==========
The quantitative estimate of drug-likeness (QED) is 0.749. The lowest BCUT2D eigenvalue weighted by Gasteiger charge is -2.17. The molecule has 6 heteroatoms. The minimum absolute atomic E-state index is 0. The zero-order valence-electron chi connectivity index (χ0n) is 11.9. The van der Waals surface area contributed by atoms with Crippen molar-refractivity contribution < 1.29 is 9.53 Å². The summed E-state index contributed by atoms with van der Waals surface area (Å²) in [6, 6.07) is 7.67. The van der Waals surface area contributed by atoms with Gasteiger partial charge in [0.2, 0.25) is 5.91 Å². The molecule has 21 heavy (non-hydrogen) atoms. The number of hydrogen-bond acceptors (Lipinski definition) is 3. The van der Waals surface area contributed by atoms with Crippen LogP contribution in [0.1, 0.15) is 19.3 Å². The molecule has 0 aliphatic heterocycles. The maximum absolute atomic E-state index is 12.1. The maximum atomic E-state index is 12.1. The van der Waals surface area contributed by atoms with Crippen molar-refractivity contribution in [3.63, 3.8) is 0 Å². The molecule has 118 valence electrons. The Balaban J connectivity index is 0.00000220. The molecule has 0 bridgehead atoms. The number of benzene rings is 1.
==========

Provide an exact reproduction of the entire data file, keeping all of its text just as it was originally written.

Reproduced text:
The quantitative estimate of drug-likeness (QED) is 0.749. The lowest BCUT2D eigenvalue weighted by Gasteiger charge is -2.17. The molecule has 6 heteroatoms. The minimum absolute atomic E-state index is 0. The zero-order valence-electron chi connectivity index (χ0n) is 11.9. The van der Waals surface area contributed by atoms with Crippen molar-refractivity contribution < 1.29 is 9.53 Å². The summed E-state index contributed by atoms with van der Waals surface area (Å²) in [6, 6.07) is 7.67. The van der Waals surface area contributed by atoms with Gasteiger partial charge in [0.2, 0.25) is 5.91 Å². The molecule has 21 heavy (non-hydrogen) atoms. The number of hydrogen-bond acceptors (Lipinski definition) is 3. The van der Waals surface area contributed by atoms with Crippen LogP contribution in [0.1, 0.15) is 19.3 Å². The molecule has 0 aliphatic heterocycles. The maximum absolute atomic E-state index is 12.1. The maximum atomic E-state index is 12.1. The van der Waals surface area contributed by atoms with Crippen molar-refractivity contribution in [3.63, 3.8) is 0 Å². The molecule has 118 valence electrons. The Balaban J connectivity index is 0.00000220. The molecule has 0 bridgehead atoms. The number of benzene rings is 1.